By B. Caplan
By Laurie Charles
By Laurie Charles
By S. Pajot
By Laurie Charles
By Jessica Militare
By Kat Bein
By Kat Bein
While the American dance scene has in many ways cooled from the peaks of the late Nineties, it's also adapted to fit into the fast-forward culture of today. With mix CD and especially 12-inch sales virtually nonexistent, dance fans have instead emphasized the experience. Just ask anyone stuck at the back of a blocks-long line to get into a club featuring Paul van Dyk or Armin Van Buuren on the decks. Miami's eight-year-old Ultra Music Festival which adds a second day this year simply represents the DJ side of America's current festival fascination, a phenomenon in which fans have followed Europe's lead and now travel many miles and spend many dollars just to say that they were there. Coachella, Bonnaroo, Lollapalooza, and Ultra all benefit from this eagerness to turn the music experience into a sonic vacation.
"Back when we started in 1999, I was promoting big dance music events around town," says Ultra founder and executive producer Russell Faibisch. "I'd met up with my current partner, Alex Omes, who owned DVOX magazine, a nightlife/dance music publication. We became best friends and started doing events together. Through our passion for the music, we decided to do something really massive in Miami, which was the first Ultra, a beach party that drew 7000 people. Year after year, it's just blossomed out of control. From that first year, we grew to 15,000 the next year, then 23,000, to this year where we're expanding to two days and expect upwards of 50,000 people."
"It's the only festival like it in the States. There's nothing you can really compare it to," says Tom Holkenborg. Better known as the adventurous Dutch DJ/producer Junkie XL, Holkenborg has played Ultra several times and witnessed the event's evolution into a smooth-running production. With an obvious sense of humor, he notes that it wasn't always that way.
"I was playing the main stage at 8:00 p.m., prime time. It was maybe the festival's second year," he remembers. "I went on and everything was happening and the crowd was really into it. It was great. Then about ten minutes in, a certain bodyguard, for some unknown reason, decided that my set was over. There was a huge commotion, and he threw me with my equipment offstage. The crowd didn't know what was going on. The police were called, and in all of the hysteria the guard that threw me off ended up getting beaten up by a bunch of the other security guards.
"It was a huge, crazy scene," he marvels. "Let's just say that things at Ultra now are much more organized than that."
Now that it has found sure footing, Ultra has widened its scope to include more acts outside of the dance music mainstream, from last year's headliners the Killers, to this year's inclusion of such bands as Shiny Toy Guns, and the jaw-dropping and inspired booking of alt-rock legends the Cure to close out the opening night.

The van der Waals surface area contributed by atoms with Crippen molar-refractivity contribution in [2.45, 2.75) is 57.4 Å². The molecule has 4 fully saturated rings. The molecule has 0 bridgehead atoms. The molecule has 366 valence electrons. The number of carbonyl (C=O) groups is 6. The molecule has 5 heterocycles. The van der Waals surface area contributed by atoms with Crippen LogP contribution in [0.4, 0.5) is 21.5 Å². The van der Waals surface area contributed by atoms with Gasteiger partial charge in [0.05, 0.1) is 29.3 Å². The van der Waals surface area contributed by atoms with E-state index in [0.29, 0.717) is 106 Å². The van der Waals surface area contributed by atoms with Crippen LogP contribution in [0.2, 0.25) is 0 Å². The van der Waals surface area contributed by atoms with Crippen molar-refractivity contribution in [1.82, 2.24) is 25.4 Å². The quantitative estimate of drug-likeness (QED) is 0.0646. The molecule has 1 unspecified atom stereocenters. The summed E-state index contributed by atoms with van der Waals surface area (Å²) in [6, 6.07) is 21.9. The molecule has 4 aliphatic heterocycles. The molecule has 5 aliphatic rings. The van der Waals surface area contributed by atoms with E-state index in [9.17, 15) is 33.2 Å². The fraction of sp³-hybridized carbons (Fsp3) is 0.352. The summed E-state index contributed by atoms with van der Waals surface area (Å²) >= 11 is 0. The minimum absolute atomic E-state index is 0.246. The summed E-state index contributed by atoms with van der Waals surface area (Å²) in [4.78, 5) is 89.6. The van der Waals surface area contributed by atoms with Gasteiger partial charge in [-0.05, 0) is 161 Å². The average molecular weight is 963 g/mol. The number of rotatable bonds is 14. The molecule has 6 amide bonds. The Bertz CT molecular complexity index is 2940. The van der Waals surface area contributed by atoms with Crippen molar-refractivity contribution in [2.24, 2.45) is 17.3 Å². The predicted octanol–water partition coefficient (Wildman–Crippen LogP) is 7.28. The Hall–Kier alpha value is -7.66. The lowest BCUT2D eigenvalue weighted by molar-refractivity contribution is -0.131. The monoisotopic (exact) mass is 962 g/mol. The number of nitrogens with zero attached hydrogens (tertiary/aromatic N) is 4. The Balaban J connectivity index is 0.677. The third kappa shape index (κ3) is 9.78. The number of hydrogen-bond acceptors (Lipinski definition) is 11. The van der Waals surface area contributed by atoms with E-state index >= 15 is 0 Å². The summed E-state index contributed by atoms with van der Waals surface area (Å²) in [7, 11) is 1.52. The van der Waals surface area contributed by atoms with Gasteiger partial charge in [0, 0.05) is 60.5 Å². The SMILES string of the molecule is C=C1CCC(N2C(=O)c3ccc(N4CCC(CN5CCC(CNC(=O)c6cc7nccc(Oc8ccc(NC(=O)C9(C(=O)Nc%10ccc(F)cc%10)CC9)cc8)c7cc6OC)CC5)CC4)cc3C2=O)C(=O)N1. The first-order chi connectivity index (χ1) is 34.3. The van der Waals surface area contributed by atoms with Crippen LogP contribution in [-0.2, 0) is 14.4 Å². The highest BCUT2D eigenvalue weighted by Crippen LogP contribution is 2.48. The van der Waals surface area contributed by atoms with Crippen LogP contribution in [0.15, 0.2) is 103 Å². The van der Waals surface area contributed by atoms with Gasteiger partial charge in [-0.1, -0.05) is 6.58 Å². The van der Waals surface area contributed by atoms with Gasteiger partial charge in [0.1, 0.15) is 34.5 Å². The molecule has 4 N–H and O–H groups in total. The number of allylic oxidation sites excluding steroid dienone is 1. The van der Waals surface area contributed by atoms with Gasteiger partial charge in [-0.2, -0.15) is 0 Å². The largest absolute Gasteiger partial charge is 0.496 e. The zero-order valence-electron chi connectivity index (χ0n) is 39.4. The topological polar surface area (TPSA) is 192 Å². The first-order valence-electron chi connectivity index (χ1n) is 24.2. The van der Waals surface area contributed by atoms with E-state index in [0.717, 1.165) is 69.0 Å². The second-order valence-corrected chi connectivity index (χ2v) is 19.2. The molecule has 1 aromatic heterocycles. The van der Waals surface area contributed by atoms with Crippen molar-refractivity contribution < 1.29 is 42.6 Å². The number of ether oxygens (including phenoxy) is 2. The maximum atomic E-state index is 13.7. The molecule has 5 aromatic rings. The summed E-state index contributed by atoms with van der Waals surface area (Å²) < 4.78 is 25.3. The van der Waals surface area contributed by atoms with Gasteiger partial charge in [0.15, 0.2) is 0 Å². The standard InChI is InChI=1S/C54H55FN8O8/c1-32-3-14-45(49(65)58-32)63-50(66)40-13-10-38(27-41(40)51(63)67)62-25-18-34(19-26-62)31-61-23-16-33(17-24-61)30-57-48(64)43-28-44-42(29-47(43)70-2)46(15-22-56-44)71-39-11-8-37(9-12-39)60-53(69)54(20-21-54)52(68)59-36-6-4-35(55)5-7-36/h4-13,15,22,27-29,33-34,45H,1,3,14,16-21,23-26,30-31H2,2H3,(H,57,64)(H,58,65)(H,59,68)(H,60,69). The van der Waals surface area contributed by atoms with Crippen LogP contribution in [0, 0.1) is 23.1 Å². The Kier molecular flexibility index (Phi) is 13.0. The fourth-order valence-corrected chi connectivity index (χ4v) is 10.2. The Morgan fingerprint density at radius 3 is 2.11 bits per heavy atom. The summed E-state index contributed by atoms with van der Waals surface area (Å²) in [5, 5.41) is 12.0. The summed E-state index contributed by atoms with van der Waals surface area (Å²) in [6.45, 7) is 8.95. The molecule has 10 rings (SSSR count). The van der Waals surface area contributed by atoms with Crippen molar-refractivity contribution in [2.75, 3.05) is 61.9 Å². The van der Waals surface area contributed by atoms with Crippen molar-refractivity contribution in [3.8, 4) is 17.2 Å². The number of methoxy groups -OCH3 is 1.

"Well, we were asked and we said yes," chuckles Cure frontman, Robert Smith, of the origins for this curious choice. "We're excited to play Ultra. It's a one-off, and we're treating it as a special show. We're going to do a special set for it, playing songs we wouldn't normally play. It's a challenge, and I think it'll be an enjoyable experience for everyone."
As Smith further explains, it's actually not that much of a stretch for the band to headline. "The connection between the Cure and dance music is and always has been a good one," he says. "Going back to the early Eighties, we've always had twelve-inch remixes and got lots of play in the hip and happening clubs. Then Paul Oakenfold remixed our single 'Lullaby' in 1989, which was hugely popular in Ibiza that summer. That's when we first really became aware of the DJ/dance movement as a thing. The following year we put out an album called Mixed Up, which was a collection of various Cure remixes. I was just really drawn into it, and have retained that feeling ever since.
"Not being able to dance has always hampered my true enjoyment of it though," he adds, laughing.
But dance fans needn't worry that Ultra is moving away from its DJ-driven core. "We'll never do anything to change our focus," promises promoter Faibisch. "The Cure are legendary, and we're honored to have them on the bill. But for Ultra it's about the DJs, which is why we've been fortunate to have Paul van Dyk the DJ's DJ close the festival every year since the beginning. It's a tradition we hope to maintain for as long as the festival is in effect."
At this point, all visible signs point to Ultra's longevity, with additional future events planned for Los Angeles and New York. And it appears as though it might even help to spur on other festivals in this country.
"I do know there are going to be a couple of new ones springing up here in America that are using Ultra as a model, so you can say it's become very influential as well," notes Junkie XL. "It's much closer to European fests like Homelands, Dance Valley, and all of the rest. Given that dance music is a much more underground scene in America, the fact that Ultra exists and is successful is really important and special. It just gets better each year. The crowds continue to grow, and the lineups have evolved to reflect the way music changes."
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